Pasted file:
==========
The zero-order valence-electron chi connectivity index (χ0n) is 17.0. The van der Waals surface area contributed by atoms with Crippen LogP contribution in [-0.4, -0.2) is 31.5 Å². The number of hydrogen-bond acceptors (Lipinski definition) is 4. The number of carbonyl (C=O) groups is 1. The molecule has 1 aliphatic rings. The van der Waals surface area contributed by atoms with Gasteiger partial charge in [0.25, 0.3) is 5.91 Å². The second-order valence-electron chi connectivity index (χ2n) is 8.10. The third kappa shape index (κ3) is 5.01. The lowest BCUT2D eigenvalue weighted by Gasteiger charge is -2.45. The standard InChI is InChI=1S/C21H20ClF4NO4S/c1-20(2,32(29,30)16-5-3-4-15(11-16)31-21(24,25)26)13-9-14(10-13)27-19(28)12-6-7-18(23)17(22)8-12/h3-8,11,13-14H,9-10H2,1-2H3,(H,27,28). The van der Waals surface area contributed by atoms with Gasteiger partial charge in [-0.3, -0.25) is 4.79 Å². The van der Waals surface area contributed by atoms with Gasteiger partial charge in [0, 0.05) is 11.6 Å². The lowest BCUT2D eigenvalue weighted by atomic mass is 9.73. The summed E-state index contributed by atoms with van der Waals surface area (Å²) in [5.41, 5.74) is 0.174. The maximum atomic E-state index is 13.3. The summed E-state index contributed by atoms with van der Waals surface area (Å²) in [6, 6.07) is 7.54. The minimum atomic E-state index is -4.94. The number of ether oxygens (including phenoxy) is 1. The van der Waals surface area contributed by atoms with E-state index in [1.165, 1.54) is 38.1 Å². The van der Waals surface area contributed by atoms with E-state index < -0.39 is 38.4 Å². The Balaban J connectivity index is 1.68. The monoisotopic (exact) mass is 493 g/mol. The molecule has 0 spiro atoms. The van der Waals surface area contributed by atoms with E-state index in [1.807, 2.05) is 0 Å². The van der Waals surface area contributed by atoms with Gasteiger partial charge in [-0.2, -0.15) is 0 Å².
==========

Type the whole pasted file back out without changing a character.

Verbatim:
The zero-order valence-electron chi connectivity index (χ0n) is 17.0. The van der Waals surface area contributed by atoms with Crippen LogP contribution in [-0.4, -0.2) is 31.5 Å². The number of hydrogen-bond acceptors (Lipinski definition) is 4. The number of carbonyl (C=O) groups is 1. The molecule has 1 aliphatic rings. The van der Waals surface area contributed by atoms with Gasteiger partial charge in [0.25, 0.3) is 5.91 Å². The second-order valence-electron chi connectivity index (χ2n) is 8.10. The third kappa shape index (κ3) is 5.01. The lowest BCUT2D eigenvalue weighted by Gasteiger charge is -2.45. The standard InChI is InChI=1S/C21H20ClF4NO4S/c1-20(2,32(29,30)16-5-3-4-15(11-16)31-21(24,25)26)13-9-14(10-13)27-19(28)12-6-7-18(23)17(22)8-12/h3-8,11,13-14H,9-10H2,1-2H3,(H,27,28). The van der Waals surface area contributed by atoms with Gasteiger partial charge in [-0.3, -0.25) is 4.79 Å². The van der Waals surface area contributed by atoms with Gasteiger partial charge in [0, 0.05) is 11.6 Å². The lowest BCUT2D eigenvalue weighted by atomic mass is 9.73. The summed E-state index contributed by atoms with van der Waals surface area (Å²) in [5.41, 5.74) is 0.174. The maximum atomic E-state index is 13.3. The summed E-state index contributed by atoms with van der Waals surface area (Å²) in [6, 6.07) is 7.54. The minimum atomic E-state index is -4.94. The number of ether oxygens (including phenoxy) is 1. The van der Waals surface area contributed by atoms with E-state index in [1.165, 1.54) is 38.1 Å². The van der Waals surface area contributed by atoms with E-state index < -0.39 is 38.4 Å². The Balaban J connectivity index is 1.68. The monoisotopic (exact) mass is 493 g/mol. The molecule has 0 spiro atoms. The van der Waals surface area contributed by atoms with E-state index in [1.807, 2.05) is 0 Å². The van der Waals surface area contributed by atoms with Gasteiger partial charge in [-0.2, -0.15) is 0 Å².